Lysomice is a small place in the Kuyavian-Pomeranian Voivodeship. Because it is well located being only 10 km from Torun, hence it is a ideal place to start Torun tour. The village has a special microclimate and provides great conditions for rest and relaxation.
Apart from a classicist Donimirskis’ palace, there are few monuments in Lysomice. However, while in here one ought to visit interesting places in the village’s neighbourhood, like the Gothic church of St. Johns from the 13th century in Swierczynki, the Gothic church of St. Nicklaus from 1300 in Papowo Torunskie as well as manors in Turzno and Lipniczki.
Lysomice Commune is a perfect place for active visitors and nature lovers. On its terrains there are the Piwnicki Forest Reserve, numerous foot and bike trails, as well as the picturesque Kamionkowskie Lake with the area of 71,4 ha. The lake characterises with high water purity and is used by Torun citizens and the inhabitants of Lysomice commune for their recreation needs’ fulfillment.
Lysomice is a village in the Kuyavian-Pomeranian Voivodeship, in Torun County
and Lysomice Commune. It has the population of approximately 1,100.
There is A1 motorway running through Lysomice Commune. The nearest junction is in Turzno (9 km from Lysomice).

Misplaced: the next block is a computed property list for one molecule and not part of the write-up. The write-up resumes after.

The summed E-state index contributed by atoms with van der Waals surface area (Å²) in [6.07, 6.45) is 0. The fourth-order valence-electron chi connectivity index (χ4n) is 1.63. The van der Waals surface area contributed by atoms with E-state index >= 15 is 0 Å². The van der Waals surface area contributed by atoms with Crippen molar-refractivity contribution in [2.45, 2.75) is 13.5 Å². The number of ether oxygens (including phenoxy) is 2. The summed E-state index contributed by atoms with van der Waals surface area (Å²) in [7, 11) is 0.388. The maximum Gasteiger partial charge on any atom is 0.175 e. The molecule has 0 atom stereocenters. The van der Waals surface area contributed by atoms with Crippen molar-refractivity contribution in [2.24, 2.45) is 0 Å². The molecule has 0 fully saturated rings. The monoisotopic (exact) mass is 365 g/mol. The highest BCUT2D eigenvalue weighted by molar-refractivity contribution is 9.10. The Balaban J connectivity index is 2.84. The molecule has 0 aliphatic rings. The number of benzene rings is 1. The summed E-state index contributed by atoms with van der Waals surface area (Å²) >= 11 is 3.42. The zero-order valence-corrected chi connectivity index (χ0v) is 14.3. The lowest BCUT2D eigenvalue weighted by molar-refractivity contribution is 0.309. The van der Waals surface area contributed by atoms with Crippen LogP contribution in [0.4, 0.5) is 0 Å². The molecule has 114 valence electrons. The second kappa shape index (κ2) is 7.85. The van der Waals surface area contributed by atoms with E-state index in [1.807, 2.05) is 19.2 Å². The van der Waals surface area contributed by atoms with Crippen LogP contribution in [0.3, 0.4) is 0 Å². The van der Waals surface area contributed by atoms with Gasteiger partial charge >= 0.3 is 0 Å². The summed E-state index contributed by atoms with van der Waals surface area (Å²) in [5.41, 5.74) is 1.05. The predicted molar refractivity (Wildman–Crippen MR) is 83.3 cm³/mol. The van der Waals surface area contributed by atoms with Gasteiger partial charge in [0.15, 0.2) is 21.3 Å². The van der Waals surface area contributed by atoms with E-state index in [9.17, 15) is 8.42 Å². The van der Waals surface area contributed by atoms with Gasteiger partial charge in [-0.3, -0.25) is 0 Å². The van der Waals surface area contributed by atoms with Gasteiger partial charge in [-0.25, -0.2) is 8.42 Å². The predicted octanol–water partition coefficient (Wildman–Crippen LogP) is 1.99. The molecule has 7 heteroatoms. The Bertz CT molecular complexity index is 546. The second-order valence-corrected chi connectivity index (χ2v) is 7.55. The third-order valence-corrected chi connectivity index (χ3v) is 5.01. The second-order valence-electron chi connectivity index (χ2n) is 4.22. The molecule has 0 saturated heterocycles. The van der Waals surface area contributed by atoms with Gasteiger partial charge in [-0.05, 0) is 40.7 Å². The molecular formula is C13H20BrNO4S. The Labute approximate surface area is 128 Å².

The first settlers appeared in this area already 10 thousand years BC. The first records about this place, however, are from the late Middle Ages. The commune was then ruled by the Teutonic Order. As a result of partitions of Poland the region was joined to Prussia and remained within its borders until the outbreak of the First World War.
In the interwar period Poland was in deep crisis and so was Lysomice Commune. Village settlement remained in stagnation, properties of land owners were minimised and the greatest manors in the commune (in Lysomice, Turzno and Lipniczki) fell into decay.
Another catastrophe for the region was the outbreak of the Second World War. Germans came here on 6 September 1939. Properties were robbed and people murdered. In all, during the war Nazis killed approximately 100 inhabitants of Lysomice Commune. The number of those deported to extermination and labour camps is not known.
Lysomice Commune came to existence as a result of joining Lulkowo and Turzno Districts. At first Turzno was the commune’s seat, but in 1972 the seat was moved to Lysomice.
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